Tuesday 31 January 2023

The intertwining of life and death, Rebecca Farmer's A Separate Appointment

Nine years ago, I reviewed Rebecca Farmer’s first pamphlet, Not Really (Smith-Doorstep, 2014) on this blog, admiring its subtle treatment of love, suffering and death, noting…

the role of ghosts. They crop up in several poems. They are characters. They take on human traits. As such, their haunting qualities are exacerbated.

And today, as I sit down to write about her second pamphlet,
A Separate Appointment (New Walk Editions, 2022), I’m struck by how much of my previous review holds true for these new poems, which seem to present two different strands - roughly speaking, hospitals and those afore-mentioned ghosts - that intertwine. In these poems, Farmer reminds us that death cannot exist without life, and that the living have to contend with others’ deaths.

In this context, the final stanza of
The Ghosts regret joining a self-help group provides an excellent illustration of the latent tension between life and death, Farmer’s work inhabiting a no-man’s land between the two. canvas It might seem cheesy and trite to state that her poetry occupies a liminal space, but in her case it’s actually true…

…Punched by the absurdity of death
the ghosts wonder why they never recognised
how they could have lived the life they had.
They used to go to classes to be taken out of themselves
but now they’d give anything to be put back in.

The everyday, natural rhythms of these lines belie the tension that they gradually build, never overstraining for effect.

And in the poems about hospitals and doctors, death is always hovering in the background, waiting to intrude, knowing the narrator will eventually join those ghosts, as in the following extract from the opening lines of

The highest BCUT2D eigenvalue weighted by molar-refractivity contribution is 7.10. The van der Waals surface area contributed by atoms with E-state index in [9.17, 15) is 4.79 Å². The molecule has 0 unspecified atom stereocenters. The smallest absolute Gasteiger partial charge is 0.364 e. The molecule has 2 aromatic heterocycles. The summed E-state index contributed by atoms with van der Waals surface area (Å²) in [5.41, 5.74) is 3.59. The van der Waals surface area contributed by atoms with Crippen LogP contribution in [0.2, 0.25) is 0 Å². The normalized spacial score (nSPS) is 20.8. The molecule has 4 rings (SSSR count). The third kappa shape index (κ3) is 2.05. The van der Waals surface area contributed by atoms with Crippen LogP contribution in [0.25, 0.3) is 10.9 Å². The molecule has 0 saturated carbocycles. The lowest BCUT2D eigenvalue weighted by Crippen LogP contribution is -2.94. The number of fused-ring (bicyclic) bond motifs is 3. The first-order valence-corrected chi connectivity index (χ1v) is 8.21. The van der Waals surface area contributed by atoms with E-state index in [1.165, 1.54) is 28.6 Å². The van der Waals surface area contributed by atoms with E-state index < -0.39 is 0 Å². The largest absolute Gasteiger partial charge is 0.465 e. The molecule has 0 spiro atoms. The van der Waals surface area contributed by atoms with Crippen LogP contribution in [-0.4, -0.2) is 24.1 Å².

The surgeon shows the x-ray
of my left hand. I expect
to see its history in
black and white but
the image is as grey
as the sky before rain.
In it I catch a glimpse
of the start of my ghost…

The coherence and cohesion of Rebecca Farmer’s two pamphlets leave me wanting to see her poems on a broader
canvas. The format of a full collection would enable the reader to get to grips with her uncomfortable yet vital world. The question now is which publisher might step up to the plate and grant us that pleasure…

Thursday 19 January 2023

Ian Harrow, poet (1945-2022)

There's a terrifc poem up at The Spectator today (see here) by Ian Harrow, a poet who's new to me. However, the shocking detail was the appearance of brackets after his name. A quick google led me to another excellent article from the same journal, written by him in February 2022, titled The Delicate Business of Writing Poetry (see here), which states..

Living, as Clive James put it, under a life sentence, and having refused chemotherapy, I find I respond to the time issue in contradictory ways.

And then a further google brought me to his website, with some examples of his poems (see here). Moreover, it also explains that he published several collections and pamphlets in his lifetime, while...

Since the mid-70s his work has appeared in a wide range of periodicals and magazines including the Times Literary Supplement, The Spectator, Oxford Magazine, Stand, Poetry Wales, Other Poetry, Literary Review, London Magazine, Archipelago, Poetry Ireland Review, Shop Magazine and New Walk.